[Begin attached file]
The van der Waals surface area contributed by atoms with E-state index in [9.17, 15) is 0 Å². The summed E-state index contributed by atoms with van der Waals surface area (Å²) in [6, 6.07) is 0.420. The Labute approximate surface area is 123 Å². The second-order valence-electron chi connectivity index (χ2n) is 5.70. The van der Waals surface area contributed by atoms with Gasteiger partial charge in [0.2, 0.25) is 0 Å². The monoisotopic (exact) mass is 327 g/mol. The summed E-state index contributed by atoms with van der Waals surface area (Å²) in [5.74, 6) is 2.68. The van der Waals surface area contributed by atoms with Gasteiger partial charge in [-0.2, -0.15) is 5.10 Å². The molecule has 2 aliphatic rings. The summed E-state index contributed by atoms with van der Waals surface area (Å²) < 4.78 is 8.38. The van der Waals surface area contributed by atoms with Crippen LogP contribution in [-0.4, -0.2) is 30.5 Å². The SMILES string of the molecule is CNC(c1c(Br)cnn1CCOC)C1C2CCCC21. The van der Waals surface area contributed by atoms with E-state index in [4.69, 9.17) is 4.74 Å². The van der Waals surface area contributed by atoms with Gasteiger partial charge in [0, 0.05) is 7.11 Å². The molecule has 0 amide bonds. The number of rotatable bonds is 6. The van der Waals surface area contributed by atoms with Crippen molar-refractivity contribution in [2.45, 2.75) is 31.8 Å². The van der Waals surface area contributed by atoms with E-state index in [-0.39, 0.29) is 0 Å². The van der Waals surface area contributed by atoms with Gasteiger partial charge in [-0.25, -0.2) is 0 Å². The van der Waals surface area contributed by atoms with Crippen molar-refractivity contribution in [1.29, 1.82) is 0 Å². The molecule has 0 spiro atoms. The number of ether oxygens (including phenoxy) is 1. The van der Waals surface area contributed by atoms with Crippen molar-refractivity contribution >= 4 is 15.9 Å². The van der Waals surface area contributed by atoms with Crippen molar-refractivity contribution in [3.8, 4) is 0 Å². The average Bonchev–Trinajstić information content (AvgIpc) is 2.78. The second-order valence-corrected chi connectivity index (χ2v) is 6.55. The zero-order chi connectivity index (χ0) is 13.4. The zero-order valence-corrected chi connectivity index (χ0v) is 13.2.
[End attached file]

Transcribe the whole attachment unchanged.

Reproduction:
The van der Waals surface area contributed by atoms with E-state index in [9.17, 15) is 0 Å². The summed E-state index contributed by atoms with van der Waals surface area (Å²) in [6, 6.07) is 0.420. The Labute approximate surface area is 123 Å². The second-order valence-electron chi connectivity index (χ2n) is 5.70. The van der Waals surface area contributed by atoms with Gasteiger partial charge in [0.2, 0.25) is 0 Å². The monoisotopic (exact) mass is 327 g/mol. The summed E-state index contributed by atoms with van der Waals surface area (Å²) in [5.74, 6) is 2.68. The van der Waals surface area contributed by atoms with Gasteiger partial charge in [-0.2, -0.15) is 5.10 Å². The molecule has 2 aliphatic rings. The summed E-state index contributed by atoms with van der Waals surface area (Å²) < 4.78 is 8.38. The van der Waals surface area contributed by atoms with Crippen LogP contribution in [-0.4, -0.2) is 30.5 Å². The SMILES string of the molecule is CNC(c1c(Br)cnn1CCOC)C1C2CCCC21. The van der Waals surface area contributed by atoms with E-state index in [4.69, 9.17) is 4.74 Å². The van der Waals surface area contributed by atoms with Gasteiger partial charge in [0, 0.05) is 7.11 Å². The molecule has 0 amide bonds. The number of rotatable bonds is 6. The van der Waals surface area contributed by atoms with Crippen molar-refractivity contribution in [2.45, 2.75) is 31.8 Å². The van der Waals surface area contributed by atoms with E-state index in [-0.39, 0.29) is 0 Å². The van der Waals surface area contributed by atoms with Gasteiger partial charge in [-0.25, -0.2) is 0 Å². The van der Waals surface area contributed by atoms with Crippen molar-refractivity contribution in [1.29, 1.82) is 0 Å². The molecule has 0 spiro atoms. The number of ether oxygens (including phenoxy) is 1. The van der Waals surface area contributed by atoms with Crippen molar-refractivity contribution >= 4 is 15.9 Å². The van der Waals surface area contributed by atoms with Crippen molar-refractivity contribution in [3.8, 4) is 0 Å². The average Bonchev–Trinajstić information content (AvgIpc) is 2.78. The second-order valence-corrected chi connectivity index (χ2v) is 6.55. The zero-order chi connectivity index (χ0) is 13.4. The zero-order valence-corrected chi connectivity index (χ0v) is 13.2.